Professor Henry Srebrnik

Professor Henry Srebrnik

Monday, November 05, 2018

Authoritarian Rule in an African Country

By Henry Srebrnik, [Summerside, PEI] Pioneer Journal

In many African states, authoritarian rulers have gone from refusing to hold elections to finding new ways to rig them, and to keep themselves in power. This is sometimes accomplished without having to resort to violence.

Cameroon, a union of former British and French colonies, is one of Africa’s most enduring electoral authoritarian regimes. While multiparty elections exist on paper, these elections are not free and fair and are tilted in the regime’s favor.

Paul Biya, age 85, has been in power for 36 years. On Oct. 7, running for a seventh term under the banner of the Cameroon People’s Democratic Movement, he won yet another presidential election.

This, even though a devastating uprising is taking place in the minority English-speaking areas in the northwest and southwest by separatists who want to form their own country, called Ambazonia.

Following the First World War, the Treaty of Versailles divided the colony, which had been German, between France and Great Britain. Colonialists imposed their own cultures on each region. 

Still, the two parts formed a single country in 1961. 

The French colonial government had established extensive emergency powers in its part, and subsequent presidents in Cameroon have made full use of these.

Biya is able to use nearly exclusive control of political appointments and state institutions to both reward supporters and punish detractors. 

When he became president, he declared nine states of emergency between 1982 and 1986.

At the time, Cameroon enjoyed a booming economy with solid exports of cocoa, timber, and coffee and a growing petroleum industry.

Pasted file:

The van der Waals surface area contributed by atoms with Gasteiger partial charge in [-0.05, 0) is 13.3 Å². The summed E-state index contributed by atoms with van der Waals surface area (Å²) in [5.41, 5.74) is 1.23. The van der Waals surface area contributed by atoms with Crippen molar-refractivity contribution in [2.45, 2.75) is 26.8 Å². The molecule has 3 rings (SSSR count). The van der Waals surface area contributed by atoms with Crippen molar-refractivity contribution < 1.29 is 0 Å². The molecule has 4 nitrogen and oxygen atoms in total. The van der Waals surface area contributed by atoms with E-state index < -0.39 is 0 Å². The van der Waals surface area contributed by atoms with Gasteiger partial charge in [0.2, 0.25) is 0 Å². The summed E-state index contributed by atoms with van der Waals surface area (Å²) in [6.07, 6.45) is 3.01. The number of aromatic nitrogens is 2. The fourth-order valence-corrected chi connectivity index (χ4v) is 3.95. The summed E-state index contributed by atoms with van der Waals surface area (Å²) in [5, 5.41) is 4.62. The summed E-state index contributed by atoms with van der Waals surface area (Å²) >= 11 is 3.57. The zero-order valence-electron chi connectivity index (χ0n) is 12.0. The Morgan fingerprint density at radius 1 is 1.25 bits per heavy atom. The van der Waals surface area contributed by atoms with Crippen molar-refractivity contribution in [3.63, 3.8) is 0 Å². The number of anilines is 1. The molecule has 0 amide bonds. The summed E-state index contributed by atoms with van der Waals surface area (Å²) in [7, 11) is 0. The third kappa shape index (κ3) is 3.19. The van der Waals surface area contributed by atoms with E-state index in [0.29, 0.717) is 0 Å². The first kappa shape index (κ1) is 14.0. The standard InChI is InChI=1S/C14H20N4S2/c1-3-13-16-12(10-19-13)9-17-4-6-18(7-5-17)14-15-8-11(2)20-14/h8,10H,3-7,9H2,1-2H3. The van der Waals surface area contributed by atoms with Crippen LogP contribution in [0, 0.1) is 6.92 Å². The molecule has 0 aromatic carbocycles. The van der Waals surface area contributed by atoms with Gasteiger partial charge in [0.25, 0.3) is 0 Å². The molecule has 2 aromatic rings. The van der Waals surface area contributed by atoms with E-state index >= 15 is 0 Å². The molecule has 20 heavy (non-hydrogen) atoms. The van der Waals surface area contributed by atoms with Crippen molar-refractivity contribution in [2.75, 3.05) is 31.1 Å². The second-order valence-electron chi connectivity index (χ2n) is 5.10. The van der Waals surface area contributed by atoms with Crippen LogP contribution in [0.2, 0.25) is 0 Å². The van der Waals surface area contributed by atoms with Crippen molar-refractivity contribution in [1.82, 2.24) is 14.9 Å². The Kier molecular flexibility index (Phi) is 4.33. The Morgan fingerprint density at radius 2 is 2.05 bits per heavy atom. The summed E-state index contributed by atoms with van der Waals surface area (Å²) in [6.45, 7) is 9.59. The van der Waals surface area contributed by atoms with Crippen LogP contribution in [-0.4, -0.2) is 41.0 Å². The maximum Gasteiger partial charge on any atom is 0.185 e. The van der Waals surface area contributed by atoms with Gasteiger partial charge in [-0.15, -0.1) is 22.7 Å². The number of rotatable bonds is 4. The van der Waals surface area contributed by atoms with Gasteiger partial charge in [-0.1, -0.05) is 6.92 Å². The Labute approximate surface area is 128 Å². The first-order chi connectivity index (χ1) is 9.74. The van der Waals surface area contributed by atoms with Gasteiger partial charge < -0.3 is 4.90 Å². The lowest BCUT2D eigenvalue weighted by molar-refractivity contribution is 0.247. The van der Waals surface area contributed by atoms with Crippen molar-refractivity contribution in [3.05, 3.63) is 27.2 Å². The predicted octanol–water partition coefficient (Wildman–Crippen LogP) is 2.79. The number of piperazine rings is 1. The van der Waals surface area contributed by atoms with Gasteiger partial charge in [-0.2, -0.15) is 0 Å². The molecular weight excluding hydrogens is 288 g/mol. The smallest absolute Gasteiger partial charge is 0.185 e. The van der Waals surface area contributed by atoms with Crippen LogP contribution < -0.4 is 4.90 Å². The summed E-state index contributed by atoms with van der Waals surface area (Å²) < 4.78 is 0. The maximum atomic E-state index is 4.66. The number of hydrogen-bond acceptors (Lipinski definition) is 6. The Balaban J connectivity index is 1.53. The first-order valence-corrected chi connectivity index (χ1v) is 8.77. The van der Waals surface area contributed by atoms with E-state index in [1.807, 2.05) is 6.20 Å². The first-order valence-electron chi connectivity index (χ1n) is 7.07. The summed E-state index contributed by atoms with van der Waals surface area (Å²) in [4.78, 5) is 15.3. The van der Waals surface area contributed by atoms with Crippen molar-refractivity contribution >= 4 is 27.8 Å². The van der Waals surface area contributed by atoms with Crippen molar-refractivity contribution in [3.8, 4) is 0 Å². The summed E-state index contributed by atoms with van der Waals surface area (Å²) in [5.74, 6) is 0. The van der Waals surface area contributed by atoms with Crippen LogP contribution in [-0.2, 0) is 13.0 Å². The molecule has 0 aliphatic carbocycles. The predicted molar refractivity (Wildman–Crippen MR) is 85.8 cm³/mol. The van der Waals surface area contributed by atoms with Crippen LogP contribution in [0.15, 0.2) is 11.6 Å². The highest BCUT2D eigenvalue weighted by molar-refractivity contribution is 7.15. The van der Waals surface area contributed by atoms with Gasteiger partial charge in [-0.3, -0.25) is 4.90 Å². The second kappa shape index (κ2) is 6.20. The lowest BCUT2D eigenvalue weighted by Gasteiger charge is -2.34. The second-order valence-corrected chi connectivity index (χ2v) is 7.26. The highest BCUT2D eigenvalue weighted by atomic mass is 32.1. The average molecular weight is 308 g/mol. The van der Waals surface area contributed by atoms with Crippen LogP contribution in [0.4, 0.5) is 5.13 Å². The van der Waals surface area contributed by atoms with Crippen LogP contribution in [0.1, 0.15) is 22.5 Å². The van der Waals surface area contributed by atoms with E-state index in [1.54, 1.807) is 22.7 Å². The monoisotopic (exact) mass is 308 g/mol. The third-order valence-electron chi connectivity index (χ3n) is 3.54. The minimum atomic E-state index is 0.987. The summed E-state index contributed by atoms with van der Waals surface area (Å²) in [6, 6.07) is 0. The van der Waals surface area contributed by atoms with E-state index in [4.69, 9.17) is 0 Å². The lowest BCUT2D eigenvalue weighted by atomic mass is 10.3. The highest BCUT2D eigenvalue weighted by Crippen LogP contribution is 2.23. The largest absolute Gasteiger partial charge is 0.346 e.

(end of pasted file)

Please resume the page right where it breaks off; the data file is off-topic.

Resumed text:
Thanks to corruption and ethnic cronyism, while Biya and his friends grew rich on oil money, the Cameroonian economy shrank for nine straight years beginning in 1987.

Biya’s Cameroon People’s Democratic Movement (CPDM) was the only legal political party until December 1990. Under serious pressure, he accepted the introduction of multiparty politics in the early 1990s. But this didn’t end his hold on power.

In 1992, in the midst of economic crisis, many elites in Cameroon defected to form rival political parties. Significant election fraud, repression and an influx of international cash from France helped Biya eke out a narrow victory with just 40 per cent of the vote.

In 2004, Biya came up with a new tactic in the world of rigged elections. 

He signed a $400,000 deal with the Washington, D.C., law and lobbying firm of Patton Boggs.

One of the lobbyists, former Congressman Greg Laughlin, formed a group called the U.S. Association of Former Members of Congress.  

It flew in six ex-congressmen, who observed the Oct. 11 vote, declared it a free election, and flew home.  

In 2008, the constitution was changed to remove term limits.

Cameroon’s emergency powers and state control continue to limit electoral competition. The government uses libel laws to shut down media outlets for extensive periods of time.

During elections, state officials constrain the opposition by limiting rally permits or restricting travel for security purposes. 

Nevertheless, governing this complex state of some 250 ethnic groups requires finesse as well. 

Under Biya, a Roman Catholic from the Beti ethnic group in the south, many Cameroonians see disproportionate political representation in senior political posts from his home territory. 

Much of the north (now under threat from Boko Haram in neighbouring Nigeria) is Muslim; it was ruled by a Fulani emirate prior to European colonization.

So Biya uses carrots as well as sticks, offering opposition party leaders positions of prestige. 

Today, Cameroon has the largest cabinet on the continent with more than 65 ministers, secretaries and special delegates. 

Similarly, Cameroon has not liberalized much of its state-controlled economy, leaving Biya with many fiscal tools to secure political support.

So, even with a multiplicity of parties and periodic elections, he has, as Keith Somerville noted in his book Africa’s Long Road since Independence, retained “an overall structure that ensured the locus of power remained unchanged.”

Supporters of the Cameroon Renaissance Movement Party candidate, Maurice Kamto, claimed fraud. But Biya’s victory was a foregone conclusion.

He received 71.09 per cent of the votes, with Kamto far behind, at 14.4. 

One-fifth of the electorate is English speaking, and many, due to separatist violence, could not reach the polls in this election. So the overall election turnout was 53 per cent.

Biya’s party has vowed to continue with protests.

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